WASHINGTON — The Supreme Court on Monday unexpectedly dismissed appeals in five states seeking to keep same-sex marriage bans, a move that effectively expanded the right of gay couples to marry to 30 states.
The announcement, which came a decade after Massachusetts became the first state to approve same-sex marriage, meant that a much-awaited showdown over the legality of same-sex marriage nationwide may not get settled this Supreme Court term. But the immediate impact of the court’s action still proved dramatic.
It set off a flurry of ceremonies and social-media celebrations in five states where gay marriage was suddenly legal, and anticipation in six more that are likely to be affected by the decision.
A smiling pair in Indiana flashed their marriage license at an applauding crowd. One man touched his heart in Utah as he kissed his new husband. A couple in Virginia rushed to a local City Hall so quickly they arrived in T-shirts.
“It’s huge news, it’s fantastic news, it’s absolutely game-changing news,” said Joshua Block, the staff attorney for the American Civil Liberties Union’s Gay Lesbian Transgender Bisexual Project. “It sends an extremely strong signal to other courts that if they don’t strike down gay marriage bans, then it’s very likely the Supreme Court will do it for them.”
Opponents vowed to continue the fight against gay marriage. Senator Ted Cruz, the Texas Republican who has been mentioned as a possible presidential candidate, called the move “judicial activism at its worst.”
County clerks or state officials in the five states — Indiana, Wisconsin, Utah, Oklahoma, and Virginia — had asked justices to review decisions by appeals courts that overruled bans on gay marriage.
The Supreme Court did not explain its decision or provide roll call votes. Under court rules, four of nine justices must agree to put a case on the docket. By rejecting the petitions, the court let stand appeals court rulings against gay marriage bans in those five states. Marriages there were allowed to begin almost immediately.
Six states tied to the same circuit courts — Colorado, Kansas, North Carolina, South Carolina, West Virginia, and Wyoming — are expected to follow the same decision.
Also as a result, same-sex couples who wed in Massachusetts could find their marriages recognized in these 11 new states, bringing the total to 30, plus the District of Columbia.
But the decision also frustrated both sides, many of whom thought the issue’s national resonance would spur justices to issue a direct ruling on whether states must recognize same-sex marriage.
“There was a sense of anticipation that by the end of June the whole question would be resolved and the whole country would be free,” said Gary Buseck, legal director of Boston-based Gay & Lesbian Advocates & Defenders. “Odds are that a national resolution may not come as quickly as we thought.”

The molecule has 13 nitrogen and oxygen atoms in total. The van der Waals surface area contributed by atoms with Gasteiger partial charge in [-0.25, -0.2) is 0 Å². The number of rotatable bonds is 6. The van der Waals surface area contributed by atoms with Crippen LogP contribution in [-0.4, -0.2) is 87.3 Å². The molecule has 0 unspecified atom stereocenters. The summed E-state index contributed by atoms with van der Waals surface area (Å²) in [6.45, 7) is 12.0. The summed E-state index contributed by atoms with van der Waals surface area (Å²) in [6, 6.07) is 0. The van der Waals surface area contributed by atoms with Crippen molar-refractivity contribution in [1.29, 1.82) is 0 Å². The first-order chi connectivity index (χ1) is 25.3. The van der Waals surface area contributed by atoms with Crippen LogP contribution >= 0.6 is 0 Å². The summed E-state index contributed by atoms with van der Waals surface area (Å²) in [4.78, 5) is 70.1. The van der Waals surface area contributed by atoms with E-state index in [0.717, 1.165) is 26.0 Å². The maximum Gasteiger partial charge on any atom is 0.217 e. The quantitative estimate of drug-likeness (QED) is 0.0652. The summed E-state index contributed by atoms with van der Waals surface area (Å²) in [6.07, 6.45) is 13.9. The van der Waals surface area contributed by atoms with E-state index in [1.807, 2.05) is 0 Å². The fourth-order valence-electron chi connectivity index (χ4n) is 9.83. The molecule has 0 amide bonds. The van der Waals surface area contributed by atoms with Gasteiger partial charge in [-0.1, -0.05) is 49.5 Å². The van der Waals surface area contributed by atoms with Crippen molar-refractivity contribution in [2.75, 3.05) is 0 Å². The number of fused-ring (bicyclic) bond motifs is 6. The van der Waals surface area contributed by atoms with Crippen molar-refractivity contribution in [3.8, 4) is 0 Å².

But it could come. In the petitions the court opted not to review, gay marriage groups won in appellate courts. Justices could take a case if a federal court makes the opposite determination. A decision is pending in the Sixth Circuit, which includes Kentucky, Michigan, Ohio, and Tennessee. Other same-sex marriage cases are advancing through the system.
“I hope when they get to this decision — it’s not if, it’s when — they’ll make the right one,” said Andrew Beckwith, president of Woburn-based Massachusetts Family Institute, which opposes gay marriage.
Some justices have signaled the court will take its time. Justice Ruth Bader Ginsburg said earlier this year the court did not need to rush into the issue .
Many observers, however, believed justices would seize the opportunity by adding one of the petitions to the court docket and ruling directly on gay marriage. A year ago, the court struck down part of a law that barred the federal government from providing benefits to married gay couples.
The court’s actions come amid the country’s widening acceptance of same-sex marriage. Polls have increasingly shown Americans favor legalizing gay marriage. No state ballot initiatives will address gay marriage this November.
“It’s been the great nonissue of 2014,” said Republican pollster Whit Ayres. “There are so many other things that people are worried about and concerned about today that it doesn’t scratch.”
Few key Republicans highlighted the issue on Monday. Those who did comment focused on championing state’s rights over federal mandates.
“The implications of forcing any state to redefine marriage have far-reaching effects,” House Republican Policy Committee chairman James Lankford said in a statement. The Oklahoman called marriage “a unique cultural relationship that has long-standing tradition and societal meaning” and said that should not change through the courts.
House Speaker John Boehner, who last year emphasized he would not alter his belief that marriage should be recognized only between a man and a woman, had no comment on the Supreme Court’s decision, according to his spokesman.
“It’s a pretty strong signal for other courts of appeals looking at this issue that it’s over and done with,” Senate Judiciary Committee chairman Patrick Leahy of Vermont said in an interview. “It’s the civil rights issue of this generation. ”
Although the court issued no direct ruling, it still left an impact, said Dori Bernstein, director of Georgetown University Law Center’s Supreme Court Institute.
“It’s a nondecision that’s in effect a huge decision,” she said.